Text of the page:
The conversation wanders, as it often does, and suddenly Neil is explaining how "Paninaro", in its very earliest incitation, started off as a song they were writing for their manager Tom Watkins who briefly was half of a recording duo called The Hudson's. "Its original lyric went 'I never thought that I would leave you /but I'm in love with a woman'. But Tom Watkins lost interest in it, and it became 'Paninaro':'
Down the corridor, backing singers can be heard singing "It's a sin".
"I put my iPod on shuffle earlier," says Chris, "and Paul Anka's version came on. It's really good."

"Thank you very much - good evening, New York," says Neil to the audience, already on their feet as "Psychological" leads into "Left to my own devices". "It's wonderful to be back in Radio City. Tonight, we're going to do the old songs, the new songs, the in-between songs. And this song, which is called 'I'm with stupid..."' The first half breezes its way through - "I'm with stupid", "Suburbia", "Can you forgive her?", "Minimal", "Shopping", "Rent", "Dreaming of the Queen", "Heart" (popular enough here that everyone bounces back to their feet, as they do for most of the older or faster songs),

"Opportunities" and, finally, "Integral". At the interval, there is a recording played giving instructions to the audience. Though the audience is not told who is speaking, it is - remarkably - Sir Ian McKellen, who says: "Ladies and gentlemen, pet shop boys and girls, there will now be a 20-minute interval. 20 minutes! Thank you."
("We did it on the last day of rehearsal," Neil explains earlier. "I didn't have the nerve to call him, and Chris kept saying, and finally I called him and he answered the phone - I thought he'd probably be in Los Angeles - and we went round there. He said, 'Just send your man round,' and was quite surprised Chris and I both came.")
In the dressing room, Chris flops onto the sofa.

"They love us, they really love us," he says, melding, as he so often does, irony and sincerity in an indissoluble alloy of his own.
"They're a good audience for New York," says Neil. "What about that nutter in row one?"
"He's just off his tits," says Chris.
"Isn't 'Heart' a lovely song?" reflects Neil.
Janet Street-Porter appears.
"Janet, you're not allowed in here," says Chris, welcoming her in.
"Honestly, brilliant," she says, of the show so far, a compliment that means more than it might otherwise because Janet might not be as shy as most other people visiting a group midway through their performance in expressing any reservations.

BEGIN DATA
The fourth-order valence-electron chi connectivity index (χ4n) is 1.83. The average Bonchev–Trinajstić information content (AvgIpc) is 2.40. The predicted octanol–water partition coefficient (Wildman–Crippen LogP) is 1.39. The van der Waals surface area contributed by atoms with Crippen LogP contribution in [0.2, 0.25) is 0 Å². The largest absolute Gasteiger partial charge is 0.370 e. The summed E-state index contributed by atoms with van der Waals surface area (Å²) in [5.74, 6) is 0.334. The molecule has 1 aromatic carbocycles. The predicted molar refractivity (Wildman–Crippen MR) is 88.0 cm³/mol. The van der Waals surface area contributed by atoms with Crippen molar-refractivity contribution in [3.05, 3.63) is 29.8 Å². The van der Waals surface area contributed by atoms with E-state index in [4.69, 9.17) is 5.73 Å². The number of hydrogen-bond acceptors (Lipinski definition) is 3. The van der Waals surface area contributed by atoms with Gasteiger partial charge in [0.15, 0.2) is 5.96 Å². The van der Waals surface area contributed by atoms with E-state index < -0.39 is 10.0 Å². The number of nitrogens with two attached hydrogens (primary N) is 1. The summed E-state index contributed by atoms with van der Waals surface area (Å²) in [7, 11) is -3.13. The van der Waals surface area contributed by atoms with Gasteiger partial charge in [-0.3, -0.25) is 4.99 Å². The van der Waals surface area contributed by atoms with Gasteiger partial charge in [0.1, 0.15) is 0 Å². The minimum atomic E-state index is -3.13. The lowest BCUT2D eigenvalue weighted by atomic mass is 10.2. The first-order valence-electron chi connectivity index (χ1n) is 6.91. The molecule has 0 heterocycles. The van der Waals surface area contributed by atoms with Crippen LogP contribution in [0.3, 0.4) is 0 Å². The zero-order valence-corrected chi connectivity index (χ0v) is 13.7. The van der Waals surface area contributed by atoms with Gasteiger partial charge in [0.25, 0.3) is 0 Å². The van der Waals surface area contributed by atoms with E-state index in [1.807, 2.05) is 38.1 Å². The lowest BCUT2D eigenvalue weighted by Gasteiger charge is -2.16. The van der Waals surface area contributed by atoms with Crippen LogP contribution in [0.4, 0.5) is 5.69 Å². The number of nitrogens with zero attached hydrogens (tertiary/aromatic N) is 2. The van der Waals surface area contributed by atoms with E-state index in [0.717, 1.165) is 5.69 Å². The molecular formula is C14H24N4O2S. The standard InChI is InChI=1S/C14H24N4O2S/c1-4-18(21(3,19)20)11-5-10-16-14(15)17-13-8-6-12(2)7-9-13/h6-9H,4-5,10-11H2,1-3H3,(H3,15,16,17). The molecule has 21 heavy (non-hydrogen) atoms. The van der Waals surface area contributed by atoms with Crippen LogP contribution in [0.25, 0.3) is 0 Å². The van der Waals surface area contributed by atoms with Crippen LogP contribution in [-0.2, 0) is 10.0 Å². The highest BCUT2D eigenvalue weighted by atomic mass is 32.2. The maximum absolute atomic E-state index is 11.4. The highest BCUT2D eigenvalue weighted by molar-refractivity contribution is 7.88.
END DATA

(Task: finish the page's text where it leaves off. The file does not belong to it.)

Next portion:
After a while, Neil stands up and says, "Well, I'm ready:' He puts on his top hat.
"Oh God," he suddenly realises. "I don't wear
that:' He takes it off again.
They speed through "Numb", "Se a vida e" (with its few seconds of "Discotheque"), "Domino dancing", "Ramboyant", "Home and dry", "Always on my mind", "Where the streets have no name... "West End girls" and "The Sodom and Gomorrah show", and then, as encores, "So hard"! "It's a sin" and "Go West".
Backstage, Chris is annoyed because someone has stolen the lift that is supposed to be waiting for him to levitate him up to the dressing room.
"That was great," says Neil, consequently arriving there first. The only narrowly-averted slip was when he was asked to get into the military outfit backstage for "West End girls".

"I've lost my laminate," Chris complains, and asks whether they're planning to have hot dogs.
"Yes," says Neil, who himself is now annoyed that the moisturiser has been put away.
The lighting man comes in to check on everything.

"I thought the follow spots were very professional tonight," Neil tells him. "Last night I was, 'Hello! I'm over here!"'
"Oh, I've found it!" shouts Chris. His laminate was on the floor. He brandishes it triumphantly. "You can get places with this. Like to our record signing."
The Pet Shop Boys are scheduled to sign copies of Catalogue and Fundamental at midnight at Virgin Records in Union Square and so, after mingling with friends and having a quick drink backstage, that is where they go.

The queue snakes back through the record shop as far as they can see.
"I come from Peru for the concert," one of the first in line announces.
"Chris, I loved you in Neighbours," says another.
'The peak of his career," mutters Neil.
"Catalogue looks fantastic," says another.

"It does," agrees Neil. "I actually don't have a copy, though:' (This has since been rectified.)
"'Home and dry' was unbelievable," says another to Neil.
"Say that to Chris," Neil instincts. "Chris!"
"'Home and dry' was unbelievable," the fan repeats.
"Why?" says Chris, who doesn't especially like playing it.
"Where's the after-party?" asks another.
"This is the after-party," says Neil.

'Thank you for playing one of my favourite songs, 'Home and dry'.. ." says another.
"Chris..." says Neil.
A Scottish man gets a little over-excited when Neil tells him that the Pet Shop Boys are scheduled to perform at Hogmanay - so excited, in fact, that he eventually has to be led away, happy but shouting, by security.
"I was at your first Miami concert that you
Cancelled," says another.

"We were there too," says Chris.
They are finished by one o'clock. Leave from the loading bay out back in a van, they join the rest of the band who they are having a drink in their hotel lobby, but no one is planning a late night. Tomorrow they must travel to, and play in, Washington.